The times they’re a changing.

The 6th and current Prime Minister of Malaysia, Dato' Sri Najib Tun Razak (sourced from wikipedia.org)

The 6th and current Prime Minister of Malaysia, Dato’ Sri Najib Tun Razak (sourced from wikipedia.org)

These are trying times. Yet they are also interesting times. Interesting, because to borrow an English phrase, the game’s afoot.

And whats more interesting, nobody actually knows what the game is but from the look of it, we shall know pretty soon as it slowly makes its way out to the open.

How soon will it be? Within the next five years, from the look of it. And with the next general election sandwiched in between.

But then again, the game has been ongoing for at least for a few decades, and in between at least three general elections have been held. So whats another few more years.

What game you might ask? And when did start?

In all honesty, in my humble opinion, the game started the day the grand old man of Malaysian politics, Tun Dr Mahathir Mohamed (Tun M), publicly and unexpectedly announced his resignation as both President of the ruling party UMNO and Prime Minister of Malaysia.

Of course, he had to withdraw his resignation after being publicly persuaded there and then to do so by members of UMNO’s Supreme Council. Talk about drama. Even the Dallas scriptwriters could not have scripted it any better, and they thought the ‘who shot JR?’ was the pinnacle of drama.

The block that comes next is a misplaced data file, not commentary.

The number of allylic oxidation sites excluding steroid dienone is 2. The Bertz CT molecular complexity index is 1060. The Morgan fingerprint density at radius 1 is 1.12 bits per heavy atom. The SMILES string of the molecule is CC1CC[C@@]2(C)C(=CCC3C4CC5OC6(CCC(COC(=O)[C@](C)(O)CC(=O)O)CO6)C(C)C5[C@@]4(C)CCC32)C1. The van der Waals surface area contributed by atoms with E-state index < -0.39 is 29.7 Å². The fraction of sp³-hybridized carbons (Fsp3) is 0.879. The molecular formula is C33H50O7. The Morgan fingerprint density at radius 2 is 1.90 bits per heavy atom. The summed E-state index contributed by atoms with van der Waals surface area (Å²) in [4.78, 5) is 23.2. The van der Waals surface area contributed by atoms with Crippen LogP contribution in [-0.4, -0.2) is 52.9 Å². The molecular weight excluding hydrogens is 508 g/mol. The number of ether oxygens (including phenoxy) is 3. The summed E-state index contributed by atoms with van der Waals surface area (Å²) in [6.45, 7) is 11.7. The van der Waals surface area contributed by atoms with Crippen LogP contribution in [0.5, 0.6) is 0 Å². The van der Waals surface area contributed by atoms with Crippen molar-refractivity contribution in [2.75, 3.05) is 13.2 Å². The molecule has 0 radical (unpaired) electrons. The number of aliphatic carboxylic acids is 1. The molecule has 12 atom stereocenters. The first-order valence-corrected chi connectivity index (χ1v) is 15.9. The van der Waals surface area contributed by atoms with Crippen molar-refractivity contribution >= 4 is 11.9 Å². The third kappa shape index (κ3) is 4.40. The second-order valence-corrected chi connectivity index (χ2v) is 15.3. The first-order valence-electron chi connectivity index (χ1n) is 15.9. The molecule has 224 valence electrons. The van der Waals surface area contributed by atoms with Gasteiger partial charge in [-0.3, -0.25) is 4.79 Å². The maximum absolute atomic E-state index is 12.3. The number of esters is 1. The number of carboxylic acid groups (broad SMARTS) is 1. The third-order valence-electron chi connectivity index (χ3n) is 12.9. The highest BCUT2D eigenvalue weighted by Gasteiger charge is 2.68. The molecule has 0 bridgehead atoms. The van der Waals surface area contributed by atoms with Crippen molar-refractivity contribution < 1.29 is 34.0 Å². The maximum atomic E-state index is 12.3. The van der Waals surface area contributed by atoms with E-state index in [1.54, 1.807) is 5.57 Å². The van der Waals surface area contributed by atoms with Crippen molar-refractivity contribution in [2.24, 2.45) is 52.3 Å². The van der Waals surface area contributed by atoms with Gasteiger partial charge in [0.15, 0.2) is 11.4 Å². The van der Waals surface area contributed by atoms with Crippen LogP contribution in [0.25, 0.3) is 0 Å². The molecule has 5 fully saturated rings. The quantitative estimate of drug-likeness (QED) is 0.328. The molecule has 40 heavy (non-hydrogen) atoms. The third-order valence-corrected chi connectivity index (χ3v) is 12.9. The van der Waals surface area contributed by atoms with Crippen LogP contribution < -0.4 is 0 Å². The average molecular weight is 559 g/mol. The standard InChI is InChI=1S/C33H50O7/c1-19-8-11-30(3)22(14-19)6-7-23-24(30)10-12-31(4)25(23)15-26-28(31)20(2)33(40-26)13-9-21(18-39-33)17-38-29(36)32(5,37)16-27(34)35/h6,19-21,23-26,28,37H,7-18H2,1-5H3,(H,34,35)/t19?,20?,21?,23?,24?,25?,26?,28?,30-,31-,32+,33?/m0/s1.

Tun Dr Mahathir Mohamad, the 4th and longest serving Prime Minister (images sourced from independent.co.uk)

Tun Dr Mahathir Mohamad, the 4th and longest serving Prime Minister (image sourced from independent.co.uk)

After all, it was so unexpected and the timing caught everybody by surprise.

To use the common man’s language, coarse as it may be but so apt under the circumstances, everybody, and I do mean everybody, were caught napping with their pants down to their ankles. Even members of the Opposition. If they would admit to that.

The conventional wisdom then was that Tun M would continue on and would most probably pass away in office.

And that would most probably take years as Tun M was seen to be still in the best of health despite having had a bypass several years before that.

Everybody knew that the Tun M would not and could not last forever but things were cosy and everybody was comfortable, safe in the knowledge that the Old Man was up there, managing the country. Even the Opposition, if only they will admit it.